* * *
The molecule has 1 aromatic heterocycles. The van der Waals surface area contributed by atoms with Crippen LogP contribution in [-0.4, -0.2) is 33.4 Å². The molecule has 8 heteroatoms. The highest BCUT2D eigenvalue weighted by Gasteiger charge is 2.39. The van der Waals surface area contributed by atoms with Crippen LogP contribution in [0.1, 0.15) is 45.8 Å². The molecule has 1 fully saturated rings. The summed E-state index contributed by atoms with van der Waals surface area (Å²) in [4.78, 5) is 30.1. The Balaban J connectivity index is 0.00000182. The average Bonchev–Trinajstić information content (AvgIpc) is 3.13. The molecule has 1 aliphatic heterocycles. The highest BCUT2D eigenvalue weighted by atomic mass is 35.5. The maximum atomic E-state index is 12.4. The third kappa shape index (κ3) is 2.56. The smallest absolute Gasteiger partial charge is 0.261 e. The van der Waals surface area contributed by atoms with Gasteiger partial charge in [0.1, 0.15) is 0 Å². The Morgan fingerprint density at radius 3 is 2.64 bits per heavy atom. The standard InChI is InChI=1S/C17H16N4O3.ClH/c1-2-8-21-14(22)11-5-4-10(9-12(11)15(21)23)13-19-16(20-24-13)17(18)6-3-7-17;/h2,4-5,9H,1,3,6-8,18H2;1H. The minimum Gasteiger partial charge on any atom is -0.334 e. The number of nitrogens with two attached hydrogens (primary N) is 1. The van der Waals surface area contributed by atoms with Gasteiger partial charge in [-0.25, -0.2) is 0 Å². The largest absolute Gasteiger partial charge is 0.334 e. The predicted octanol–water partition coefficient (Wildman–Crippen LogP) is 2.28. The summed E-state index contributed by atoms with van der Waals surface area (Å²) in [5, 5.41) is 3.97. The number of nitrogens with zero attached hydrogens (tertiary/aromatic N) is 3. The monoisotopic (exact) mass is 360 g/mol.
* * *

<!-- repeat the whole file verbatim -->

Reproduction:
The molecule has 1 aromatic heterocycles. The van der Waals surface area contributed by atoms with Crippen LogP contribution in [-0.4, -0.2) is 33.4 Å². The molecule has 8 heteroatoms. The highest BCUT2D eigenvalue weighted by Gasteiger charge is 2.39. The van der Waals surface area contributed by atoms with Crippen LogP contribution in [0.1, 0.15) is 45.8 Å². The molecule has 1 fully saturated rings. The summed E-state index contributed by atoms with van der Waals surface area (Å²) in [4.78, 5) is 30.1. The Balaban J connectivity index is 0.00000182. The average Bonchev–Trinajstić information content (AvgIpc) is 3.13. The molecule has 1 aliphatic heterocycles. The highest BCUT2D eigenvalue weighted by atomic mass is 35.5. The maximum atomic E-state index is 12.4. The third kappa shape index (κ3) is 2.56. The smallest absolute Gasteiger partial charge is 0.261 e. The van der Waals surface area contributed by atoms with Gasteiger partial charge in [0.1, 0.15) is 0 Å². The Morgan fingerprint density at radius 3 is 2.64 bits per heavy atom. The standard InChI is InChI=1S/C17H16N4O3.ClH/c1-2-8-21-14(22)11-5-4-10(9-12(11)15(21)23)13-19-16(20-24-13)17(18)6-3-7-17;/h2,4-5,9H,1,3,6-8,18H2;1H. The minimum Gasteiger partial charge on any atom is -0.334 e. The number of nitrogens with two attached hydrogens (primary N) is 1. The van der Waals surface area contributed by atoms with Gasteiger partial charge in [-0.25, -0.2) is 0 Å². The largest absolute Gasteiger partial charge is 0.334 e. The predicted octanol–water partition coefficient (Wildman–Crippen LogP) is 2.28. The summed E-state index contributed by atoms with van der Waals surface area (Å²) in [5, 5.41) is 3.97. The number of nitrogens with zero attached hydrogens (tertiary/aromatic N) is 3. The monoisotopic (exact) mass is 360 g/mol.